Oyama, Vance I. (1922–1998)
Vance Oyama was an American biochemist who served as the chief of NASA's Exobiology Branch at the Ames Research Center. Oyama was a veteran of life detection experiments on Apollo lunar samples and father of the Viking gas exchange experiment (GEX). Along with Wolf Vishniac and Harold Klein, Oyama was among the most optimistic of the scientists working on the Viking biology experiments about the prospects of detecting Martian life. Ironically, his experiment gave the least biologically favorable result of the three onboard the spacecraft and Oyama subsequently became convinced that the activity registered in the soil samples could best be explained chemically.
|Vance Oyama (left) and Leonard P.
Oyama's hypothesis about Viking results
In an effort to explain the puzzling results obtained by the Viking biology experiments, Oyama began by assuming that intense solar ultraviolet radiation breaks down, by photodissociation, carbon dioxide (CO2) in the Martian atmosphere into activated carbon monoxide (CO) and single atoms of oxygen (O). The carbon monoxide is further broken down into its constituents, carbon and oxygen. Some of the single-atom carbon then combines with carbon monoxide to produce carbene (C2O). This in turn combines with carbon monoxide to form carbon suboxide (C3O2) which links together to make a carbon suboxide polymer – a substance that, interestingly, has a reddish cast. The presence of this polymer in the Martian soil, together with the use of radioactive carbon-14 as a labeler, are the keys to understanding the curious results of the Viking pyrolytic release (PR) experiment, claimed Oyama. The decay of carbon-14 into nitrogen-14 releases beta particles which have enough energy to break carbon-carbon, carbon-hydrogen, and carbon-oxygen bonds, and thus activate the carbon suboxide polymer. In this energized state, the polymer is able to incorporate the labeled carbon monoxide gas made available to the sample. Upon pyrolysis, the polymer produces about 4% of the original carbon suboxide (monomer) with a carbon-14 label. This molecule adheres to the experiment's organic vapor trap and with subsequent heating is released giving rise to a "second peak" seen in the Viking PR data.
To account for the results of his own Viking gas exchange experiment, Oyama assumed that the same photochemical breakdown that produces carbon suboxide also leads to the formation of activated oxygen atoms. When these atoms strike alkaline earths, such as the oxides of magnesium or calcium in the surface soil, they combine to form superoxides that release oxygen upon exposure to water vapor. Less oxygen was released by the GEX experiment at the Viking 2 (Utopia Planitia) site than at the Viking 1 site (Chryse Planitia), suggested Oyama, because the greater amount of water vapor at the more northerly site had already freed some of the oxygen in the superoxides near the surface.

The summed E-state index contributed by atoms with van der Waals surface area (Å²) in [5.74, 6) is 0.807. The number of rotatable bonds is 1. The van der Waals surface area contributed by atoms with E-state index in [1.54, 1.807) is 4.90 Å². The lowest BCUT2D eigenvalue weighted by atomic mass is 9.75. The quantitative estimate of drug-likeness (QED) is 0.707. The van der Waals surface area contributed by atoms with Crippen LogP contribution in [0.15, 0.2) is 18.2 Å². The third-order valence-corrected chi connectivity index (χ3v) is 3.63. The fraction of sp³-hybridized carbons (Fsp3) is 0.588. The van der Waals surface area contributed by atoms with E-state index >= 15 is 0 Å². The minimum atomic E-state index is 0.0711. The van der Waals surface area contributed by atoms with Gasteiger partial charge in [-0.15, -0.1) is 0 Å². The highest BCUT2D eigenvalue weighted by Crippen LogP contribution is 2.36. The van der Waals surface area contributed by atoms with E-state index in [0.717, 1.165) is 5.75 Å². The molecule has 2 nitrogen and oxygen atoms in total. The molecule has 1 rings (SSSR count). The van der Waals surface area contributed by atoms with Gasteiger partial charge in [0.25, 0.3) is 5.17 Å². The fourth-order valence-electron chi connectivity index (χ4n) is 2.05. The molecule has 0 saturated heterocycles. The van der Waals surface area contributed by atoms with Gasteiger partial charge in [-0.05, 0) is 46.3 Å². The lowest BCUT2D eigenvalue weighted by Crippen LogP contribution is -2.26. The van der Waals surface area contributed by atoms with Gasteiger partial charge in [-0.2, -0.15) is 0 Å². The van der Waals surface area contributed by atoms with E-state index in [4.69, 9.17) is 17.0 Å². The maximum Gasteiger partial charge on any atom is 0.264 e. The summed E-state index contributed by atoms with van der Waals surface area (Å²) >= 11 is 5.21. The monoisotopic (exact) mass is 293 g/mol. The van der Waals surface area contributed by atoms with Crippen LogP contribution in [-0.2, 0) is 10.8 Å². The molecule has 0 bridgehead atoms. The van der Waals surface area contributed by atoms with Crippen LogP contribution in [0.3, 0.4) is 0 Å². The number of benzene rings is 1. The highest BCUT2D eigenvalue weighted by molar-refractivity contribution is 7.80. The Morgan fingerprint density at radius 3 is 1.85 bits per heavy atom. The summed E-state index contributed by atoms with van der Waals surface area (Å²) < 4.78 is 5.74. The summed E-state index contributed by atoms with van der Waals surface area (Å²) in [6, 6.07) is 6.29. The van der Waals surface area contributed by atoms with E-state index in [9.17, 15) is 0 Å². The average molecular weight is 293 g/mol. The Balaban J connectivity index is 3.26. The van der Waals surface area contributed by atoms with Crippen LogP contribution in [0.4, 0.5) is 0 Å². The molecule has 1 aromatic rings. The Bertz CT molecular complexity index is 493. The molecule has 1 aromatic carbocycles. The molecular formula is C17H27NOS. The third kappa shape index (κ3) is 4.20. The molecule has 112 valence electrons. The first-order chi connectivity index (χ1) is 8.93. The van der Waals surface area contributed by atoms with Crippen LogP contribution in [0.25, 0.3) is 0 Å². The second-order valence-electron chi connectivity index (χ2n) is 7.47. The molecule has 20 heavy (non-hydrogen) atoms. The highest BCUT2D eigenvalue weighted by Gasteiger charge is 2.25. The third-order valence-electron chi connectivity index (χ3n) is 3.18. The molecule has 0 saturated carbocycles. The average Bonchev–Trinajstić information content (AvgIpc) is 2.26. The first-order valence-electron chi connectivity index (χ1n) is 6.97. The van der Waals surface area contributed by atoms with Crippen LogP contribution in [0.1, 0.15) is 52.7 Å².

In his explanation of the most intriguing of the biology tests, the Viking labeled release (LR) experiment, Oyama built upon an idea first suggested by John Oro, of the molecular analysis team (responsible for the Viking gas chromatograph-mass spectrometer). Oro had suggested early on that the results from both the GEX and LR experiments were due to the presence of peroxide-like materials in the Martian soil. In Oyama's view, hydrogen peroxide formed photochemically in the atmosphere and reacted with a catalyst on the surface of the soil grains to form oxygen which then diffused into the grains, reacting with the alkaline earths and metals to form superoxides. Atmospheric water vapor converts the superoxides to peroxides, which combined with water in the LR nutrient to form hydrogen peroxide. This in turn oxidized the labeled components of the nutrients to release the observed labeled carbon dioxide. As for the observed release of oxygen, Oyama pointed to what happens when hydrogen peroxide, a commonly used disinfectant, is applied to a wound. Bubbles of oxygen form as a result of the catalytic action of iron (present in blood hemoglobin) on hydrogen peroxide. A similar process operates on Mars, but in this case, suggested Oyama, the catalyst is probably a form of iron oxide known as maghemite.